Small Business Trends Radio

Big Boy Negotiation Tips For Little Players

David Wanetick on How Small Companies Can Negotiate with Big Players

There are literally dozens of traps associated with small business owners entering into negotiations with “big players.” But let’s face it, these days there are many small business owners and entrepreneurs being approached by large companies. So how can you know when to decline entering into negotiations? How can you defeat the common negotiating strategies used by big players to win concessions from small business owners?

David Wanetick, Managing Director of IncreMental Advantage, is our featured guest in this Episode of The Small Business Trends Radio. David will share tips and tactics to defeat the strategies used by the “big boys” against small companies to seduce them and he will explain how to successfully enter into negotiations with them.

Here’s a sampling from the show:

  • Common negotiating tactics — such as good cop, bad cop, limited authority and exploding offers will be used. One representative is agreeable while another is aggressive, the representative claims to not have the authority to make final decisions or the company begins to force tight deadline decisions to be made which is a sign of a large company in need – and also in a weak position.
  • Three reasons why entrepreneurs — do not make good negotiators are 1.) they are emotionally attached to their business and easily seduced 2.) they are not available to enter into lengthy negotiations that will monopolize all of their time 3.) they have full authority and do not have the benefit of input or foresight from others. Many are also likely to entertain each and every approach by a large company while sharing confidential, valuable information which can be damaging. You must safeguard your proprietary information against competitors and big boy “fishing expeditions” for information.
  • Seemingly off-hand remarks — during breaks can undermine your negotiating position or nix a deal. Such as stating that you were not able to bring necessary documentation because there was a recent incident with a roof leak.
  • Put your first offer — out on the table so as to maximize getting the price you want by making the initial opening offer and using the psychological tactic of “anchoring.” The higher the number initially spoken, the closer to it the closing price will be.

Think you’re ready to run with the “big dogs?” Ever heard of the Pygmalion effect? You can use it. Learn how by listening to David’s full interview by clicking the red and yellow player below.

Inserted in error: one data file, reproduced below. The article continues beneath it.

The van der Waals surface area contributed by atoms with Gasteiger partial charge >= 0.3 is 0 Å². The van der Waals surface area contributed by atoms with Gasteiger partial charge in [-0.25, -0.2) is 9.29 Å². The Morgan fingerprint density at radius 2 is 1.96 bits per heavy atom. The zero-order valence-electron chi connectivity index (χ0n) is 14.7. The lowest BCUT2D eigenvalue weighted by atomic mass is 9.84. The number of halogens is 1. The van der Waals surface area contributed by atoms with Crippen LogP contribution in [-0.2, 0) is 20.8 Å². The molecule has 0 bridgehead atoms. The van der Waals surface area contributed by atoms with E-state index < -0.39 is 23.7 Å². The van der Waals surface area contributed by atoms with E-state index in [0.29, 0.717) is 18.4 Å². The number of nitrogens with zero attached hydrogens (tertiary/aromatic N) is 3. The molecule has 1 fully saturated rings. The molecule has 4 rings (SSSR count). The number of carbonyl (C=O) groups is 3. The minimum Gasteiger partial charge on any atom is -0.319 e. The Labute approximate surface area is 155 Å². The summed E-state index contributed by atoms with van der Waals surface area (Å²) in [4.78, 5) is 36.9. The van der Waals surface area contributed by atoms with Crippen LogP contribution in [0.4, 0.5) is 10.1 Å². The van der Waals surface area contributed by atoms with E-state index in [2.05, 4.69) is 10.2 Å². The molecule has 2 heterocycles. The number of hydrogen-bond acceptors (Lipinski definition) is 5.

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4 Responses to “Big Boy Negotiation Tips For Little Players”

  1. Paula Says:

    Interesting point to watch how much info you give out during negotiations. It’s not hard to believe that a big company would just be fishing for info on your business and are not really interested at all. I like David’s tips for dealing with these issues.

  2. Chris Says:

    This was quite an interesting show. Mainly because it really sheds light on just how far the big boys are willing to go and the tactics that they use to win. As he was explaining each tactic and working down through them, I could just see it all playing out in front of my face in a conference room. A very intimidating situation for an entrepreneur to go up against. Shows like this and the tips offered within it are of much use to business owners, especially now with many entrepreneurs being approached by large companies for their innovative ideas. This kinda stuff is good to know . . .

  3. marc richet Says:

    I am negotiating a contract with a huge company many times my size.
    I sell a product. They searched me out to sell that product for them.
    I offered terms and a secondary source of funds. They responded that they
    were more inclined to “partner” with me because they were going to use some
    of their customers and therefore avoid or reduce my risk of succeeding plus they wanted a larger secondary source of revenue. There is limited additional
    revenue that can become available under certain conditions.

    There is an approaching event on their side that would make the difference
    between hitting the road running versus a complete uphill start.

    The dilemma is that between their various personal delays and the sluggishness of a huge corporation to make decisions, the definition of ‘partnering’ is still an unknown concept. The implications of the definition is all important.

    I do not see any way of advancing these negotiations nor can I do anything about their asking for more than I afford to give except draw a line in the sand. They are aware that some risk remains with me. I am looking for something to do or say besides walking away if they ask for too much and refuse to accept less.

    Please send your responses to me at
    marc3marc3marc3@yahoo.com

  4. Martin Lindeskog Says:

    Marc Richet,

    I am an experienced purchaser and interested in supply chain management. Please contact me and we could discuss your negotiation.

    I will listen to show.

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